Roth: I'm aware, I wasn't suggesting it was. I was trying to point out the dichotomous way Mercola paints stearic acid as bad in one post and good in another.

A2c38be4c54c91a15071f82f14cac0b3

(12682)

on June 23, 2012
at 11:04 PM

Ben: Potentially. Digestion might facilitate its disassociation into magnesium and stearic acid, in which case no it wouldn't make a difference. Even if this doesn't happen, my guess is that mag stearate isn't problematic, but I'm curious to see more evidence before I say for sure.

3327924660b1e2f8f8fc4ca27fedf2b2

(2919)

on June 23, 2012
at 10:28 PM

Cholesterol =/= immunity btw. Not saying magnesium stearate is bad.

1e443a3241f80129faa05125ce346e47

(734)

on June 23, 2012
at 10:13 PM

"Magnesium stearate is formed by adding a magnesium ion to stearic acid." Does that make a difference (between stearic acid and magnesium stearate)? I'm an absolute chemistry dummy, I know :)

4ef079c57d2140bba4dbf4e30240a645

(4413)

on June 23, 2012
at 08:41 PM

Don you might notice how many others who seem to be respected on this site, also sell products. Food is most definitely preferable but we live in a toxic world and (I believe) need good food and some supplements.

4ef079c57d2140bba4dbf4e30240a645

(4413)

on June 23, 2012
at 08:38 PM

pretty sure there is a difference between naturally occurring stearic acid and the crap Vitacost and Swansons is using to bind their supplements. Interesting that you don't see this rarely used by companies like Designs for Health and Pure encapsulation, Innate Response, etc etc.... I believe Mercola on this issue and so do my PhD nutritionist.

1e443a3241f80129faa05125ce346e47

(734)

on June 23, 2012
at 05:25 PM

He links to this research to support his claims that stearic acid suppress T-cells: http://www.ncbi.nlm.nih.gov/pmc/articles/PMC1384169/?tool=pubmed

11838116de44ae449df0563f09bd3d73

(655)

on June 23, 2012
at 04:27 PM

He makes a lot of money differentiating his vitamins from competitors. No one doing that can be considered trustworthy.

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6 Answers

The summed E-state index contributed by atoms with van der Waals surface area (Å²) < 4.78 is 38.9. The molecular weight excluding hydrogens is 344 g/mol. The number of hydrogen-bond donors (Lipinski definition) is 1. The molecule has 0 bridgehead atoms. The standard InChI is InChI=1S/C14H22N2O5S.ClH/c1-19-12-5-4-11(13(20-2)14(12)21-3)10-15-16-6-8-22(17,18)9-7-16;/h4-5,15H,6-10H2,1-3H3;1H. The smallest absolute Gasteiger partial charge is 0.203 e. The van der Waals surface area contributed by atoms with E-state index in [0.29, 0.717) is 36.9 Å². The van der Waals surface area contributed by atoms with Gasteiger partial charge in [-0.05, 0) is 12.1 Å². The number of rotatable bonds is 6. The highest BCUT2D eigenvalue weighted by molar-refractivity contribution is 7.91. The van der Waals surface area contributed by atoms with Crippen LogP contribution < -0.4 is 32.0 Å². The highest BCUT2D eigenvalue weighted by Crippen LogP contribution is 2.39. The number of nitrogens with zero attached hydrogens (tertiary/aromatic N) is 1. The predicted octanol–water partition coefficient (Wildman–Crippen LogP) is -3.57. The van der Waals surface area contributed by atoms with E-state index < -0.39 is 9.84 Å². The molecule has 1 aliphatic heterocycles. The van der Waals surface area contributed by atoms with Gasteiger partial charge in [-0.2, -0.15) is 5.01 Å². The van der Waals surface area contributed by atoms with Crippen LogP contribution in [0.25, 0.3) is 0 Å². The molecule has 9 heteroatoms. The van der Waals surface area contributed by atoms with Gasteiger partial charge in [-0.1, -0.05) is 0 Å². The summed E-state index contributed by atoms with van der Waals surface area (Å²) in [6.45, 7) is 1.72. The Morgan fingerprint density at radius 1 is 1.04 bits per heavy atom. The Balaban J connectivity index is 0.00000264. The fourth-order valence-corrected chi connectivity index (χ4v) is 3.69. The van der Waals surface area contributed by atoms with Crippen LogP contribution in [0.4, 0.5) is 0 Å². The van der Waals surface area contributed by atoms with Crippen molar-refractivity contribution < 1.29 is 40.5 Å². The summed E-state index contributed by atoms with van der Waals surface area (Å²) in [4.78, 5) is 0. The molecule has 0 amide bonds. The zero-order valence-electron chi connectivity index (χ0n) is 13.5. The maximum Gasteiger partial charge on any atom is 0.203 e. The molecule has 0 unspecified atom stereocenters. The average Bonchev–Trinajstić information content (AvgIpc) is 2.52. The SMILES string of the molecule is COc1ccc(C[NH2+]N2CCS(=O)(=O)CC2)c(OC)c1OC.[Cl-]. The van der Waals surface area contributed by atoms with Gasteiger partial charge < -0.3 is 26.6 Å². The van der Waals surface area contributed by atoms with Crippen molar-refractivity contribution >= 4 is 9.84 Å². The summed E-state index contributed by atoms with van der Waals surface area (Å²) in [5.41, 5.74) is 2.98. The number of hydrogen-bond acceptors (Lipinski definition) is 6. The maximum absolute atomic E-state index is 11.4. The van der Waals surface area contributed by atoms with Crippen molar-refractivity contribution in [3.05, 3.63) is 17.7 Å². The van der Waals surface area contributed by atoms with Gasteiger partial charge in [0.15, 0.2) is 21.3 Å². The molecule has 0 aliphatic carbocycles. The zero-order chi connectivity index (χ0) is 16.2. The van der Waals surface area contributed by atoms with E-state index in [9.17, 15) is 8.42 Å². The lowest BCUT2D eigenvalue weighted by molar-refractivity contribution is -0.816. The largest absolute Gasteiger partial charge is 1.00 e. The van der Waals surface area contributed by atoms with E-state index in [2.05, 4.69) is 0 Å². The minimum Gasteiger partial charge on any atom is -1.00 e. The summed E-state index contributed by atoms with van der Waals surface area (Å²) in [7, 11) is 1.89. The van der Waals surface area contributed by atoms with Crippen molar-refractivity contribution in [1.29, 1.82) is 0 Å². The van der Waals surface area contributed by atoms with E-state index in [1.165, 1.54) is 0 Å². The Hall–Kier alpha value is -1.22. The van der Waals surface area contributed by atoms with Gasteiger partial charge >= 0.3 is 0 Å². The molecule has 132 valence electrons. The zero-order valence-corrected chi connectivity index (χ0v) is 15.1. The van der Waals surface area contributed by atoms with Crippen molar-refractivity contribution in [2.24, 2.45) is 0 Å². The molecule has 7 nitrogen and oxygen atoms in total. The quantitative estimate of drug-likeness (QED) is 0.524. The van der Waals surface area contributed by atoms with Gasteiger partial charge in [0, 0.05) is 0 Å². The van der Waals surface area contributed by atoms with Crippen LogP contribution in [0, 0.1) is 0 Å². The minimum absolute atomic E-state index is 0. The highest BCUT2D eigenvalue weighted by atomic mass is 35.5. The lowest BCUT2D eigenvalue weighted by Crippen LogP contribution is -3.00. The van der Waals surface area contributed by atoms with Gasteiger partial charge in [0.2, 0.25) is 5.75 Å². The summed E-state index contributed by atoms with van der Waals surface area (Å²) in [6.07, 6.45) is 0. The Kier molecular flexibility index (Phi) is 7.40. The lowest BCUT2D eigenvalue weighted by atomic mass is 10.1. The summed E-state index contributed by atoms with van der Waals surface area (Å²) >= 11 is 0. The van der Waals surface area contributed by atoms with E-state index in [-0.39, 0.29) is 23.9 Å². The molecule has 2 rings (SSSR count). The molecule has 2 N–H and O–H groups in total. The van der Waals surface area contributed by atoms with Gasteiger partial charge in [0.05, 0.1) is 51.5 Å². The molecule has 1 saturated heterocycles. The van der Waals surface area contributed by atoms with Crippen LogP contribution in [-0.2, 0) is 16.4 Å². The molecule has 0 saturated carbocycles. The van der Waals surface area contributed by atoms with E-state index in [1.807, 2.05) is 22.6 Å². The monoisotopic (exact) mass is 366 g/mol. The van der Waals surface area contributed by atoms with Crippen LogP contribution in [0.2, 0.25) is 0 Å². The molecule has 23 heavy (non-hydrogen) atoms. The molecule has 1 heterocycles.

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10
A2c38be4c54c91a15071f82f14cac0b3

(12682)

on June 23, 2012
at 06:38 PM

So in that article he writes:

"Previous research has shown that stearic acid suppresses T cells???your natural killer cells???which are a key component of your immune systemi. According to that study, stearic acid causes the collapse of cell membrane integrity???an effect that was found to be time and dose dependent???which, ultimately, can destroy cell function"

Yet in this article he writes:

"If saturated fats were of no value or were harmful to humans, evolution would probably not have established within the mammary gland the means to produce saturated fats -- butyric, caproic, caprylic, capric, lauric, myristic, palmitic and stearic acids -- that provide a source of nourishment to ensure the growth, development and survival of mammalian offspring".

Oh goodness, which Mercola do I listen to? The one that says stearic acid is immunosuppresive? Or the one that says stearic acid is "Useful to actually lower cholesterol levels". The one that says stearic acid might "destroy cell function" or the one that says stearic acid has "beneficial effects on thrombogenic and atherogenic risk factors".

Make up your mind, Mercola! I'm so confused!

Seriously though, stearic acid is fine IMO. It's one the most common saturated fats, found in animal fat and (as stearic acid loving Mercola points out) breast milk. There are a number of studies demonstrating it has benefits. And the study stearic acid hating Mercola cites for showing the immunosupressive activity of stearic acid is in vitro. Sorry, but in vitro studies are prone to flaws and not especially convincing.

I'm gonna say the concerns of Mercola #1 do not currently have much merit.

1e443a3241f80129faa05125ce346e47

(734)

on June 23, 2012
at 10:13 PM

"Magnesium stearate is formed by adding a magnesium ion to stearic acid." Does that make a difference (between stearic acid and magnesium stearate)? I'm an absolute chemistry dummy, I know :)